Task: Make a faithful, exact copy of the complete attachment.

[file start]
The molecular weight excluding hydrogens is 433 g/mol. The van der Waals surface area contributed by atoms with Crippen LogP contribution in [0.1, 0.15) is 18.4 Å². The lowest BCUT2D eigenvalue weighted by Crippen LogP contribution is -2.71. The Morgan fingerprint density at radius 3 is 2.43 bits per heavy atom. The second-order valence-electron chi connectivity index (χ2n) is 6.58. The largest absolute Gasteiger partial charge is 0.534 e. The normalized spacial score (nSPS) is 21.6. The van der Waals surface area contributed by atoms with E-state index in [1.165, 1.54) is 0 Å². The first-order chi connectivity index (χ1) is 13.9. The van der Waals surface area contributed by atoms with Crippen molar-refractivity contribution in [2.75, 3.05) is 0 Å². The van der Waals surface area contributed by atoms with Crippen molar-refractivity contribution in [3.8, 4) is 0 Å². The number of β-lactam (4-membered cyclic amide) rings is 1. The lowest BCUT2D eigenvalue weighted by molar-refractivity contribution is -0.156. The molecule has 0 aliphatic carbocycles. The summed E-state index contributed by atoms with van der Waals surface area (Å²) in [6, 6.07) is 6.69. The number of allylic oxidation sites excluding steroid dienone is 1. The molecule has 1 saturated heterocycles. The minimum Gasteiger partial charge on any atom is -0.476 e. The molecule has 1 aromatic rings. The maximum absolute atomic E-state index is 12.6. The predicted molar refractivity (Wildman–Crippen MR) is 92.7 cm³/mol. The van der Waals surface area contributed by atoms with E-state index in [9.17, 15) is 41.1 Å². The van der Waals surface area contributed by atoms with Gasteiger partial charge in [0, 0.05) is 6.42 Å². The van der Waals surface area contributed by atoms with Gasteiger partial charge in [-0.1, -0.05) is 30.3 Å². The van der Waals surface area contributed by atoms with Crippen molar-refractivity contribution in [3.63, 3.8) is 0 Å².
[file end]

The molecular weight excluding hydrogens is 433 g/mol. The van der Waals surface area contributed by atoms with Crippen LogP contribution in [0.1, 0.15) is 18.4 Å². The lowest BCUT2D eigenvalue weighted by Crippen LogP contribution is -2.71. The Morgan fingerprint density at radius 3 is 2.43 bits per heavy atom. The second-order valence-electron chi connectivity index (χ2n) is 6.58. The largest absolute Gasteiger partial charge is 0.534 e. The normalized spacial score (nSPS) is 21.6. The van der Waals surface area contributed by atoms with E-state index in [1.165, 1.54) is 0 Å². The first-order chi connectivity index (χ1) is 13.9. The van der Waals surface area contributed by atoms with Crippen molar-refractivity contribution in [2.75, 3.05) is 0 Å². The van der Waals surface area contributed by atoms with Crippen molar-refractivity contribution in [3.8, 4) is 0 Å². The number of β-lactam (4-membered cyclic amide) rings is 1. The lowest BCUT2D eigenvalue weighted by molar-refractivity contribution is -0.156. The molecule has 0 aliphatic carbocycles. The summed E-state index contributed by atoms with van der Waals surface area (Å²) in [6, 6.07) is 6.69. The number of allylic oxidation sites excluding steroid dienone is 1. The molecule has 1 saturated heterocycles. The minimum Gasteiger partial charge on any atom is -0.476 e. The molecule has 1 aromatic rings. The maximum absolute atomic E-state index is 12.6. The predicted molar refractivity (Wildman–Crippen MR) is 92.7 cm³/mol. The van der Waals surface area contributed by atoms with E-state index in [9.17, 15) is 41.1 Å². The van der Waals surface area contributed by atoms with Gasteiger partial charge in [0, 0.05) is 6.42 Å². The van der Waals surface area contributed by atoms with Gasteiger partial charge in [-0.1, -0.05) is 30.3 Å². The van der Waals surface area contributed by atoms with Crippen molar-refractivity contribution in [3.63, 3.8) is 0 Å².